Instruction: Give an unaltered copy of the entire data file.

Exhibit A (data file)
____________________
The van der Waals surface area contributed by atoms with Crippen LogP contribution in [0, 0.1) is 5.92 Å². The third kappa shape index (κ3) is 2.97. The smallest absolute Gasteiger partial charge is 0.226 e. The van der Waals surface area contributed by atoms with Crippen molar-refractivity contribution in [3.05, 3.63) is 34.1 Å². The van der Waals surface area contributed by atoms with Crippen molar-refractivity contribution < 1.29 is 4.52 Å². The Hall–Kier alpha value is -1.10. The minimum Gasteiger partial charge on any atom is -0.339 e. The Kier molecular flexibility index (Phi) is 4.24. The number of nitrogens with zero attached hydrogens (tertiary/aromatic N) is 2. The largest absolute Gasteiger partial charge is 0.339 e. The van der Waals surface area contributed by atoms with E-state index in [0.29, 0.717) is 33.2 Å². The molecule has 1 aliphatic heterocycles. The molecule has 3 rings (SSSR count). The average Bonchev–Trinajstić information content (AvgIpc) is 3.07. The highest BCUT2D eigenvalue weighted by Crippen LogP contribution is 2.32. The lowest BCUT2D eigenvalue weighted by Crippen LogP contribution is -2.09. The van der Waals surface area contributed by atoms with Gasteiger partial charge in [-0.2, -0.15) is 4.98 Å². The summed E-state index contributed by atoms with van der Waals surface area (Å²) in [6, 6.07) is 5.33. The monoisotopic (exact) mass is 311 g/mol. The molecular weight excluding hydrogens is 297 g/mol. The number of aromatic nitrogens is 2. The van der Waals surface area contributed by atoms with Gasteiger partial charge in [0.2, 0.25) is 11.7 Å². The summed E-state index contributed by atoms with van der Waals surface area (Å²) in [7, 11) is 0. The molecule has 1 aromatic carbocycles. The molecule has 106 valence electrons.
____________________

The van der Waals surface area contributed by atoms with Crippen LogP contribution in [0, 0.1) is 5.92 Å². The third kappa shape index (κ3) is 2.97. The smallest absolute Gasteiger partial charge is 0.226 e. The van der Waals surface area contributed by atoms with Crippen molar-refractivity contribution in [3.05, 3.63) is 34.1 Å². The van der Waals surface area contributed by atoms with Crippen molar-refractivity contribution < 1.29 is 4.52 Å². The Hall–Kier alpha value is -1.10. The minimum Gasteiger partial charge on any atom is -0.339 e. The Kier molecular flexibility index (Phi) is 4.24. The number of nitrogens with zero attached hydrogens (tertiary/aromatic N) is 2. The largest absolute Gasteiger partial charge is 0.339 e. The van der Waals surface area contributed by atoms with E-state index in [0.29, 0.717) is 33.2 Å². The molecule has 1 aliphatic heterocycles. The molecule has 3 rings (SSSR count). The average Bonchev–Trinajstić information content (AvgIpc) is 3.07. The highest BCUT2D eigenvalue weighted by Crippen LogP contribution is 2.32. The lowest BCUT2D eigenvalue weighted by Crippen LogP contribution is -2.09. The van der Waals surface area contributed by atoms with Gasteiger partial charge in [-0.2, -0.15) is 4.98 Å². The summed E-state index contributed by atoms with van der Waals surface area (Å²) in [6, 6.07) is 5.33. The monoisotopic (exact) mass is 311 g/mol. The molecular weight excluding hydrogens is 297 g/mol. The number of aromatic nitrogens is 2. The van der Waals surface area contributed by atoms with Gasteiger partial charge in [0.2, 0.25) is 11.7 Å². The summed E-state index contributed by atoms with van der Waals surface area (Å²) in [7, 11) is 0. The molecule has 1 aromatic carbocycles. The molecule has 106 valence electrons.